TIMBER HITS THE HEIGHTS OF SUCCESS
There's a great-looking brick building in this timber supplement.
Surely some mistake? Well, no. Read the text for the accommodation building at the University of Wales, Swansea, and you will see that this has more than just a few tell-tale timber cladding panels. In fact, architect Architype has designed a building with a timber structure that is, in parts, six storeys high.
Only 10 years ago people would have said it couldn't be done.
But that was before the impressive research carried out by the Building Research Establishment showed it is possible to build that high with timber and satisfy stability requirements in case of fire.
That research was widely publicised but it would have been of little more than academic interest if nobody had used it in real life.
Step forward Architype, a practice with excellent environmental credentials and a predisposition to work with timber. Nevertheless, it would not and could not have built this structure in timber just because it felt like it. Instead, it showed that a steel frame would have been more expensive and that volumetric construction would have offered less certainty on price.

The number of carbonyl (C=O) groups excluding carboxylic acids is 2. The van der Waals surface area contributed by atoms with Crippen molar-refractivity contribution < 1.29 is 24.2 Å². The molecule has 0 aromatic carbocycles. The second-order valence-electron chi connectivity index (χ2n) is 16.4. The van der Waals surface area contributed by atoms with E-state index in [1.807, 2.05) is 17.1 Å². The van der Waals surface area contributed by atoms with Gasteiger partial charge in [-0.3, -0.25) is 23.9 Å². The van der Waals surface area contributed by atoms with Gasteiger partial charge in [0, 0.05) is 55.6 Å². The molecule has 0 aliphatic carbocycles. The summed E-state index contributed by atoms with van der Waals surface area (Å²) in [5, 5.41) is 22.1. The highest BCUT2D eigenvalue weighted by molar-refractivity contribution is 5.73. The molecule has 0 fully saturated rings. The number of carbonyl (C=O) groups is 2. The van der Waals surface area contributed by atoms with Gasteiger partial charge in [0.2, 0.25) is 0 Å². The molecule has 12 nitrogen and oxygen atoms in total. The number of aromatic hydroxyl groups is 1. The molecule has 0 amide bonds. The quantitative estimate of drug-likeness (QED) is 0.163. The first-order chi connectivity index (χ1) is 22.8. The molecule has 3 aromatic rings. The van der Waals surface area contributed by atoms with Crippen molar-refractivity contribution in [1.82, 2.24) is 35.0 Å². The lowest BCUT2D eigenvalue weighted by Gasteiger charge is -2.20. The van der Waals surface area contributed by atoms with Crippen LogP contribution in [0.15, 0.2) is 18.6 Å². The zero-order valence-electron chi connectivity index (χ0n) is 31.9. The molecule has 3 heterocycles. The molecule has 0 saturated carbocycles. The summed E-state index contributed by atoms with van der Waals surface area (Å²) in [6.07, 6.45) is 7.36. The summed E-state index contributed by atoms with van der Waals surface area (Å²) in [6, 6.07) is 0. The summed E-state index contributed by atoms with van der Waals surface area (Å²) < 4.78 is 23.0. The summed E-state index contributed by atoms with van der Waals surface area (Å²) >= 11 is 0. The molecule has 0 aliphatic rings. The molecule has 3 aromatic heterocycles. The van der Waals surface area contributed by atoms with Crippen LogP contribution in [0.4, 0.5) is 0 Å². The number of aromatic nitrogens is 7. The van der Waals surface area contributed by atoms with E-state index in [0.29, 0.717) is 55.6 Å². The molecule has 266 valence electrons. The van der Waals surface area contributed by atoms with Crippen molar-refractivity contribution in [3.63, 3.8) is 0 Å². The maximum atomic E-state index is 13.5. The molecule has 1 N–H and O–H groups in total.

The Swansea student housing is not the only project in this supplement where the virtues of timber will be largely concealed on completion. At Fairmule House in Shoreditch, Quay2c is using prefabricated timber panels for their speed, reliability and good acoustic and thermal properties. This structure will be hidden behind cladding, largely of other materials. There are romantics who love timber for its tactile properties, its gentle and natural appearance and even for its smell. Its merits are exemplified in projects such as the house for Lotte Glob shown here. That was one of numerous projects entered for the Wood Awards, the winners of which will be announced shortly. Amongst the best entries are some that have timber cladding and others with timber structures. Which is more important? It is rather like asking if you would prefer to have good skin or a good bone structure. The answer, of course, is that you want to have both.